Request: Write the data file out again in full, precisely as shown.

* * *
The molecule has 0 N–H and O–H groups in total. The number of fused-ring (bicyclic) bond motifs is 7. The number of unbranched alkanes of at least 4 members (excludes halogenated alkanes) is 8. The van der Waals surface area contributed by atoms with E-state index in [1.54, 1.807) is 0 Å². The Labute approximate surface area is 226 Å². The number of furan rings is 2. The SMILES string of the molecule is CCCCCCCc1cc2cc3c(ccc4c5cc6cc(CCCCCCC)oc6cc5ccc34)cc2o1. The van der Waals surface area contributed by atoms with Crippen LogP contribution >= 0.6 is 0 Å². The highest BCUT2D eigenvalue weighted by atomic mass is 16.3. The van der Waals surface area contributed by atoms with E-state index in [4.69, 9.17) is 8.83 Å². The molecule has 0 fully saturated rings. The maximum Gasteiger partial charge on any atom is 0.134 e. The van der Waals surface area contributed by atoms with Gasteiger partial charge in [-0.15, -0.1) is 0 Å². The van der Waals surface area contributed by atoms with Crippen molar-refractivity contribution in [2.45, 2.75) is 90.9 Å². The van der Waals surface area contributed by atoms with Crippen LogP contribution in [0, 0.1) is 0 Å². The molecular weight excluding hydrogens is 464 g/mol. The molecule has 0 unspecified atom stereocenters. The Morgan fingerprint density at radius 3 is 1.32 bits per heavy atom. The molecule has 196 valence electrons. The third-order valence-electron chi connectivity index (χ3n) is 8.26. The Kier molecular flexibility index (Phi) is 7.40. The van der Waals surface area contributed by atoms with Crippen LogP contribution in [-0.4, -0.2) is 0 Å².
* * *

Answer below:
The molecule has 0 N–H and O–H groups in total. The number of fused-ring (bicyclic) bond motifs is 7. The number of unbranched alkanes of at least 4 members (excludes halogenated alkanes) is 8. The van der Waals surface area contributed by atoms with E-state index in [1.54, 1.807) is 0 Å². The Labute approximate surface area is 226 Å². The number of furan rings is 2. The SMILES string of the molecule is CCCCCCCc1cc2cc3c(ccc4c5cc6cc(CCCCCCC)oc6cc5ccc34)cc2o1. The van der Waals surface area contributed by atoms with Crippen LogP contribution >= 0.6 is 0 Å². The highest BCUT2D eigenvalue weighted by atomic mass is 16.3. The van der Waals surface area contributed by atoms with E-state index in [4.69, 9.17) is 8.83 Å². The molecule has 0 fully saturated rings. The maximum Gasteiger partial charge on any atom is 0.134 e. The van der Waals surface area contributed by atoms with Gasteiger partial charge in [-0.15, -0.1) is 0 Å². The van der Waals surface area contributed by atoms with Crippen molar-refractivity contribution in [2.45, 2.75) is 90.9 Å². The van der Waals surface area contributed by atoms with Crippen LogP contribution in [0, 0.1) is 0 Å². The molecular weight excluding hydrogens is 464 g/mol. The molecule has 0 unspecified atom stereocenters. The Morgan fingerprint density at radius 3 is 1.32 bits per heavy atom. The molecule has 196 valence electrons. The third-order valence-electron chi connectivity index (χ3n) is 8.26. The Kier molecular flexibility index (Phi) is 7.40. The van der Waals surface area contributed by atoms with Crippen LogP contribution in [-0.4, -0.2) is 0 Å².